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Generation of Advanced Helicopter Experimental Aerodynamic Database for CFD code validation

Final Report Summary - GOAHEAD (Generation of advanced helicopter experimental aerodynamic database for CFD code validation)

During the last ten years, considerable progress has been made in developing aerodynamic prediction capabilities for isolated helicopter components such as an isolated main rotor or an isolated fuselage. Today leading edge Computational fluid dynamics (CFD) software systems are available, and others are being developed, which are capable of predicting the viscous flow around main rotor-fuselage configurations or even complete helicopters. The greatest shortcoming for qualifying these methods as design tools in the industrial design process is the lack of detailed experimental validation data for the aerodynamics of complete helicopters. To overcome these shortcomings, the project GOAHEAD was carried out with the following main objectives:
- to enhance the aerodynamic prediction capability of Europe's helicopter industry with respect to complete helicopter configurations;
- to create an experimental database for the validation of three-dimensional (3D) CFD and comprehensive aeromechanics methods for the prediction of unsteady viscous flows including rotor dynamics for complete helicopter configurations, i.e. main rotor - fuselage - tail rotor configurations with emphasis on viscous phenomena like flow separation and transition from laminar to turbulent flow;
- to evaluate and validate Europe's most advanced solvers of the unsteady Reynolds-averaged Navier-Stokes (URANS) equations for the prediction of viscous flow around complete helicopters including fluid-structure-coupling;
- to establish best practice guidelines for the numerical simulation of the viscous flow around helicopter configurations.

The wind tunnel experiment planned within GOAHEAD concerned itself with the Mach scaled model of a modern transport helicopter consisting of the main rotor, the fuselage (including all control surfaces) and the tail rotor. In order to keep the costs of the experimental campaign as low as possible, existing components were reused, i.e. the fuselage, the instrumented main rotor and the instrumented tail rotor. The test configuration was therefore not a scaled model for an existing helicopter.

After the wind tunnel experiment, the partners started the post test computations. The grids and the computational set-up were improved based on the experiences of the blind test phase. In the meantime, several partners have implemented new advanced techniques in their solvers (paid from resources outside GOAHEAD) which were also applied in the post test exercise. Conclusions were drawn out of the CFD and the experimental data and best practice guidelines for the URANS simulation of complete helicopter configurations will be established.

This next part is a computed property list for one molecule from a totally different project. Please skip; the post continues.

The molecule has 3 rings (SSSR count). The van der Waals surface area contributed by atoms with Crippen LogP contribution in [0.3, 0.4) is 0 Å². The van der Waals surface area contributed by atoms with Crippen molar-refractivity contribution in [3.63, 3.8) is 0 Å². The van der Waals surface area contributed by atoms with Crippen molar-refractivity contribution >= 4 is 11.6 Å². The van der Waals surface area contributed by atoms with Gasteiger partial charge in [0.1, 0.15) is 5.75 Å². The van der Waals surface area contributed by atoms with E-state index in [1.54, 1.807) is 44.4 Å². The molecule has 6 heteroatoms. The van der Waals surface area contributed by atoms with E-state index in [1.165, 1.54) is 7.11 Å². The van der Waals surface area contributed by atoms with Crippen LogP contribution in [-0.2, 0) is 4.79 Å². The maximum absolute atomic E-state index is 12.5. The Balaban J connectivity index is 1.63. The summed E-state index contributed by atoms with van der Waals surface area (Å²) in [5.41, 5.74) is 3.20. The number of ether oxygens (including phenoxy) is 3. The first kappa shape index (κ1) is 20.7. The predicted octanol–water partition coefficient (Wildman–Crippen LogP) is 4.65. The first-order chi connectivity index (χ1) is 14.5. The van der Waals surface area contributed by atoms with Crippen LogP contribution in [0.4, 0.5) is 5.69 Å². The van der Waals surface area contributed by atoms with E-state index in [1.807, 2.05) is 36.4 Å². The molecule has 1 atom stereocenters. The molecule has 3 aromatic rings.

Due delays in the preparation of the wind tunnel model (underestimation of work and broken gear some days before installation in wind tunnel), it was necessary to postpone the wind tunnel entry by half a year. Consequently, the duration of the GOAHEAD project has been extended by half a year.

The specific results were exploited as the programme proceeded. Since all European helicopter manufacturers apply CFD methods that have been and are being developed by one of the research centres or universities of the GOAHEAD consortium the validation of these URANS methods directly improved the industrial design processes because of improved accuracy and reliability.

In detail, the GOAHEAD RTD work produced the following economic benefits:
- cost reduction for single partners in developing and validating new CFD methods;
- increase of competitiveness of helicopters produced in Europe through increased aerodynamic performance and efficiency;
- reduction of development costs, by shorter design cycles for main, tail rotors and fuselages leading to higher aerodynamic performance (e.g. by improved mast fairing, control surfaces, etc.). Less uncertainty, especially when assessing novel vertical takeoff configurations in the early design phase, fewer delays in development;
- improved experimental and theoretical knowledge will also reduce development risks and ease certification.

Overall this will improve the competitiveness and economic prospects of the European helicopter manufacturers especially in the face of strong competition from the United States. Higher aerodynamic performance will reduce the specific fuel consumption and so reduce pollution, this is a benefit for the community in its quest for a clean and healthy environment.

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